Why did the best battlefield fighter of the American Revolution betray George Washington and the Continental Army and turn traitor? Benedict Arnold is the most famous turncoat in American history. He was a skilled officer in George Washington’s Continental Army, a general who led patriot forces to several important victories over the British, including the capture of Fort Ticonderoga. But while in command at West Point in 1780, Arnold began secretly communicating with British intelligence agents, giving them insider information, not just about the fort and its defenses, but about American strategy for the war.
When a patriot militia captured a British spy named John André, they discovered Arnold’s treachery—Alexander Hamilton said it was “the blackest treason” he could imagine. A manhunt ensued, but Arnold made it to the safety of a British ship (the aptly named Vulture). In the aftermath, George Washington had John André, the British spy tried. A board of Continental soldiers found him guilty and sentenced him to death by hanging. In the meantime, Arnold returned to the field of battle. Now wearing a British uniform, he led brutal attacks on patriot civilian communities in Virginia and Connecticut throughout 1781.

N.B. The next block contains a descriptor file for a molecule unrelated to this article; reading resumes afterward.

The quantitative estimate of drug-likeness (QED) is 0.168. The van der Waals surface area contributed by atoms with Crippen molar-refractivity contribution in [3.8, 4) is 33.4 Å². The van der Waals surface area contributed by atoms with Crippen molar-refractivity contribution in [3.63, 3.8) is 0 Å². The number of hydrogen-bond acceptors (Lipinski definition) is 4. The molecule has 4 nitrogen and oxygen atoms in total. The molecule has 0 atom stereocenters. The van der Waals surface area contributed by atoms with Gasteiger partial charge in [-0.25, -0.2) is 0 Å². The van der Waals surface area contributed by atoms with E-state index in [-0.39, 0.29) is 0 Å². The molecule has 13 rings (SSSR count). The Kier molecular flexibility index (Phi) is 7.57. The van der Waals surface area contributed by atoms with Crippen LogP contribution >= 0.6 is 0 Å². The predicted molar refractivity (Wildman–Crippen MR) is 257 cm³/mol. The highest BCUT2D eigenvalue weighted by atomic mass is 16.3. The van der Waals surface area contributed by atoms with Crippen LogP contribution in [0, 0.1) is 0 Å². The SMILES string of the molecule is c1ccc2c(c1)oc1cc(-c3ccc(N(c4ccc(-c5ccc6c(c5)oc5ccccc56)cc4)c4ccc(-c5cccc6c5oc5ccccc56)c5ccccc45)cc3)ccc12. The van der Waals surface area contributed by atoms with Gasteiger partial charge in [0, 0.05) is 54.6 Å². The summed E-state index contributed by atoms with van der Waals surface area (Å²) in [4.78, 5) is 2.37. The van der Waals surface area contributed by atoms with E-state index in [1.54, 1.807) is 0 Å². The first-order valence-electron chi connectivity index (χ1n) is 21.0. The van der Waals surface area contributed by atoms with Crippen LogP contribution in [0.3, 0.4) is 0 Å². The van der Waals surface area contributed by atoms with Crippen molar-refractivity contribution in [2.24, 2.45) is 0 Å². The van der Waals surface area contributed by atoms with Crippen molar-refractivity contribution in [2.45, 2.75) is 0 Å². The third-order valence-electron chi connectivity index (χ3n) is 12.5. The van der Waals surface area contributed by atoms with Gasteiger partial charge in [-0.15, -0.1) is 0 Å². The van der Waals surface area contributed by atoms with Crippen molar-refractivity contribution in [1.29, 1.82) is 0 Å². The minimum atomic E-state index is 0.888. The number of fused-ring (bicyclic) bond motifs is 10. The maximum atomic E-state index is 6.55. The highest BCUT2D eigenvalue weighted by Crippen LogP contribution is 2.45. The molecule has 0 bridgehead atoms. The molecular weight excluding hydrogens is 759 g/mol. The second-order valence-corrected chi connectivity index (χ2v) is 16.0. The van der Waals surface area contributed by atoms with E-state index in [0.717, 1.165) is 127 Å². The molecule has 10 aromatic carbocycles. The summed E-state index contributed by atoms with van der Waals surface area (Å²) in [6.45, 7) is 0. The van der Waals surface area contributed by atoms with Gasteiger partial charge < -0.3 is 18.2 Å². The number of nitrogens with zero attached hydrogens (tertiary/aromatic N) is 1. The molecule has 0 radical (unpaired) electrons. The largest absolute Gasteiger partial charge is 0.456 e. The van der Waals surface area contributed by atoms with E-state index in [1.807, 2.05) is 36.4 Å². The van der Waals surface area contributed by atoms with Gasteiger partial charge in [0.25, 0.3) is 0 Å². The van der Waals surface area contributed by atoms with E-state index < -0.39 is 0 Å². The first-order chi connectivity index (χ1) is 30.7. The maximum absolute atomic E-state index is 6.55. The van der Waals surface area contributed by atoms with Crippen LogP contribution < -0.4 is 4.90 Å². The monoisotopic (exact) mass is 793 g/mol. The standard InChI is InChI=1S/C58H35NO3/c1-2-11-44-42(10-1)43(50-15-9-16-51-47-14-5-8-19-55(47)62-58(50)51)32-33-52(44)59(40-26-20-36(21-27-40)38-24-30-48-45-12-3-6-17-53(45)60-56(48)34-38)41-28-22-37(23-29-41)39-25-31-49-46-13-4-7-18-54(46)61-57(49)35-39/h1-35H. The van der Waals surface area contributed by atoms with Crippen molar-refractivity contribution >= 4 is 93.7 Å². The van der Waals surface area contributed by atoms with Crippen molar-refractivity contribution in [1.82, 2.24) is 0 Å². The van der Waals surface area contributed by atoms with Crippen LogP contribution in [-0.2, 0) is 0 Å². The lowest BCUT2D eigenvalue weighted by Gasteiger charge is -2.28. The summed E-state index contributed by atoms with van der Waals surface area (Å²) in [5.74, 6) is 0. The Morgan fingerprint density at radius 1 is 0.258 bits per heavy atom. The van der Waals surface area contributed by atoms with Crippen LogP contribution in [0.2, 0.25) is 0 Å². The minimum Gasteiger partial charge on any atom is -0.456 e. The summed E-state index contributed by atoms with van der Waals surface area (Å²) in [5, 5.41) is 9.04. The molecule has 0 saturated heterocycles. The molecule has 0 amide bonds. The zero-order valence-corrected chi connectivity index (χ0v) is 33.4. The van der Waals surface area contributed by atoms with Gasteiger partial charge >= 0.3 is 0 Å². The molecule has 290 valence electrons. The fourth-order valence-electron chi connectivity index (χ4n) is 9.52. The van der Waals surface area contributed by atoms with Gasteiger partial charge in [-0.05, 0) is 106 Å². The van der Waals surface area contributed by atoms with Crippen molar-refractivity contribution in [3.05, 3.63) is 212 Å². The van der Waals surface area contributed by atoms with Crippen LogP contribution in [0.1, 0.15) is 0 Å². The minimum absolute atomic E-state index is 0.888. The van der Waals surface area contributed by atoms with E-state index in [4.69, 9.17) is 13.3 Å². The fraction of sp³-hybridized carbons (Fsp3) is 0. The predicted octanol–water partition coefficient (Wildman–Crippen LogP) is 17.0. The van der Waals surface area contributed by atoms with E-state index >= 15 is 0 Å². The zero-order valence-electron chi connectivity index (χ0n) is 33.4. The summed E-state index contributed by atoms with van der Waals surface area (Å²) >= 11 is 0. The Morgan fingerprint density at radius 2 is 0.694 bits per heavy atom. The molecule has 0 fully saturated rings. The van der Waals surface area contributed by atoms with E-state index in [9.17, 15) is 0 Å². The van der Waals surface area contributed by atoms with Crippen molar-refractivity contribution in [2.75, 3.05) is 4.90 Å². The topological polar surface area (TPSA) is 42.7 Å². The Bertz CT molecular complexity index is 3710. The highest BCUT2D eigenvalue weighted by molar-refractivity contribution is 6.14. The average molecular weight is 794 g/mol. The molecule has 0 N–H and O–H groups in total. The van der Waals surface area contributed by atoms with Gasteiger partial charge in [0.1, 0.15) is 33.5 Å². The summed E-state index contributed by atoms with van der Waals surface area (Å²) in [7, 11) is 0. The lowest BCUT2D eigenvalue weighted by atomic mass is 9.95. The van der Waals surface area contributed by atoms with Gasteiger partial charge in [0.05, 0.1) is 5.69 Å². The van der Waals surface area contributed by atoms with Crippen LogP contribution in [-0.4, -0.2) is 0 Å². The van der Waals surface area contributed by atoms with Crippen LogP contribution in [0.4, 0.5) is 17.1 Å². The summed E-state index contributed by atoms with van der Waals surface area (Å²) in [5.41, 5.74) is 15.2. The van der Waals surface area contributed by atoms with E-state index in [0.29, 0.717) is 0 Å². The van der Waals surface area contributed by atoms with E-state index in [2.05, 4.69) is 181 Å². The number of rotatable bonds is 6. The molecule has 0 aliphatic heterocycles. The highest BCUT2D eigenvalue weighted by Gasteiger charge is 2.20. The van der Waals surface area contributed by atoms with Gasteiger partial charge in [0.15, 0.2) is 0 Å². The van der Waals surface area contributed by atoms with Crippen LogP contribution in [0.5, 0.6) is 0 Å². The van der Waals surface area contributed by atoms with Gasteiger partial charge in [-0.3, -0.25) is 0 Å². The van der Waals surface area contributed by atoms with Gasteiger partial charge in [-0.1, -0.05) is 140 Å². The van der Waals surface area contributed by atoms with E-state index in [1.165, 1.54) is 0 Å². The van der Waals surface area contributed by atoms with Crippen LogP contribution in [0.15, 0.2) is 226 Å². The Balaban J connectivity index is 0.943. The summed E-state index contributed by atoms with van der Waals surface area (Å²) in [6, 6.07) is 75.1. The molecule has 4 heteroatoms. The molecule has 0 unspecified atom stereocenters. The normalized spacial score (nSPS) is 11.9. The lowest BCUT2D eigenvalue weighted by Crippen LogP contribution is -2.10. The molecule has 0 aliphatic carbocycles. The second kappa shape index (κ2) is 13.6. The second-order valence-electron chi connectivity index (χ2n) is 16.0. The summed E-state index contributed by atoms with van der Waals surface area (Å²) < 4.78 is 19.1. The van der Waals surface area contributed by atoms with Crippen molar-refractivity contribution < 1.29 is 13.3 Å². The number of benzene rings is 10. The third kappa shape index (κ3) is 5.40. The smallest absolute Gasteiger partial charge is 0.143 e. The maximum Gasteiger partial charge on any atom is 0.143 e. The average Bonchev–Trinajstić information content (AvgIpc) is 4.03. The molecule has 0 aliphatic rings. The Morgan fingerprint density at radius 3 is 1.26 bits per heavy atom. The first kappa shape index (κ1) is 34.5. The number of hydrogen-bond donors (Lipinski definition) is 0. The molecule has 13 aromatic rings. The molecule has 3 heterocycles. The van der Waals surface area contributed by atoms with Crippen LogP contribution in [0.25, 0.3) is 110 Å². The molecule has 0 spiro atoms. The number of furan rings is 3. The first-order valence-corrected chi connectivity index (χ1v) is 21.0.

Join Dr. Richard Bell as we reconstruct the life and times of Benedict Arnold, the reasons for this treason, and the larger problems of betrayal and desertion that dogged the Continental Army throughout the war.
Dr. Richard Bell is Professor of History at the University of Maryland. He holds a PhD from Harvard University and has won more than a dozen teaching awards, including the University System of Maryland Board of Regents Faculty Award for Excellence in Teaching. He has held major research fellowships at Yale, Cambridge, the Library of Congress and is the recipient of the Andrew Carnegie Fellowship and the National Endowment of the Humanities Public Scholar Award. Professor Bell is author of the new book "Stolen: Five Free Boys Kidnapped into Slavery and their Astonishing Odyssey Home," which was shortlisted for the George Washington Prize and the Harriet Tubman Prize.
This conversation is suitable for all ages.
90 minutes, including a 30 minute Q&A.